• 9. How can I bring my Jewishness into a relationship with a non-Jewish partner?
    Before you can bring Jewishness into a relationship, I would suggest first thinking about bringing a little Jewishness into yourself. You can perhaps think about all the infinite blessings in your life and say “thanks!” See if you can verbalize your needs through contemplation and prayer while paying attention to how you are answered. You might want to read and learn more about Jewish thought and practice. You might feel like a “relationship” is starting to develop in an unexpected place – between yourself and your creator! When you are able to truly deepen and appreciate your relationship with Judaism you will find how then all of your other “ relationships,” will have a sort of divine guidance that will make it all fall into the right place at the right time.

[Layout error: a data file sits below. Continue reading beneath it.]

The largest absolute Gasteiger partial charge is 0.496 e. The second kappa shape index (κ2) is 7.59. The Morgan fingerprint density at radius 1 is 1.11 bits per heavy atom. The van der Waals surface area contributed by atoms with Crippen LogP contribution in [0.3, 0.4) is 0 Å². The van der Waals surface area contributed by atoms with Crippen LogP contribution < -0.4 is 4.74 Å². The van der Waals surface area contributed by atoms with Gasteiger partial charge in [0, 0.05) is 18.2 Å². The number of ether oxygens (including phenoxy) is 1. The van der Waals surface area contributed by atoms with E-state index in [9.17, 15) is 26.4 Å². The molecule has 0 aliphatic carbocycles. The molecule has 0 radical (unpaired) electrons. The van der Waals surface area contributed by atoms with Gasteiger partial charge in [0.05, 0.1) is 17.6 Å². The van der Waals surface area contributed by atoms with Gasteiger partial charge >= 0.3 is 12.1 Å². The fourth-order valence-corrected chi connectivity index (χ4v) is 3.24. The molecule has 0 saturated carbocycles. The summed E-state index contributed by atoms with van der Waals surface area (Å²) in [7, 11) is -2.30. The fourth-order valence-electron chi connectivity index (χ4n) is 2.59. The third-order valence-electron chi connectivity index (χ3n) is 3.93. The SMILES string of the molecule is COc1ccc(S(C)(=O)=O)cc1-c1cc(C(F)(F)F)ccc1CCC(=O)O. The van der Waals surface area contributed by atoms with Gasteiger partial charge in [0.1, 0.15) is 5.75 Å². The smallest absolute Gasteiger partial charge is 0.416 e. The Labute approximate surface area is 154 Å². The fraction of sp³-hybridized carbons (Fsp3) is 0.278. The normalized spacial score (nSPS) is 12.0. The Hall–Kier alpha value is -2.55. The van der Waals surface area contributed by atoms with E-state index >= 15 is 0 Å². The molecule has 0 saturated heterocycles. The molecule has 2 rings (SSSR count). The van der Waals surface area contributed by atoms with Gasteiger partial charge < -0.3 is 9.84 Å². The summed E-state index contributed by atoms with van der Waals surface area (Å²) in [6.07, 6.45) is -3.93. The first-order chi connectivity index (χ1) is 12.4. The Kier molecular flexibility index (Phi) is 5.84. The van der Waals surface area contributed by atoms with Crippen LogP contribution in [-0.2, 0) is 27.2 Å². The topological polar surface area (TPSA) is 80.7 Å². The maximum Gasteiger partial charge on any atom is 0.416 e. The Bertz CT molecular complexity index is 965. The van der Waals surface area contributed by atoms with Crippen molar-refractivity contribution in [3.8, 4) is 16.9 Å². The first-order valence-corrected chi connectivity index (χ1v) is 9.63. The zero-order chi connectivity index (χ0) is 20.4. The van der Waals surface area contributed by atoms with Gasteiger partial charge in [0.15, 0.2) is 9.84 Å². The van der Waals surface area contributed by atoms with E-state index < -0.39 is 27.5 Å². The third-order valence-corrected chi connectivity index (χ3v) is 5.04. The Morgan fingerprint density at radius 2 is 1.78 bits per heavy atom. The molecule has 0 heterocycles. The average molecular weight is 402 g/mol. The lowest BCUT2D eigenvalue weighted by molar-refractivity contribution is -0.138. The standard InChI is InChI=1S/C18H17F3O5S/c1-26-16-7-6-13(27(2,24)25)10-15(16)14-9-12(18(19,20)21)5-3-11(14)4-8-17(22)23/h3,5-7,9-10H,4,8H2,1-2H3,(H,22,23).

• 10. How do they keep the mikvah water clean? How often is the Mikvah water changed?
    Great question. Everyone keeps asking it! First of all there have been studies done where the Israeli Health Department tested the water of swimming pools, drinking water and mikvah waters, and found the mikveh waters to be the cleanest by far! Most Mikvah’s use a special machine everyday to clean the mikvah walls. The water has a chemical added which is a form of chlorine to sterilize the water (similar to what is used in swimming pools). The frequency of changing of the water depends on the place and the use, on average it is about once or twice a week.
  • 11. Does going to the mikvah ever feel like a chore or get annoying/repetitive?Does it ever feel tedious to have such a strict routine?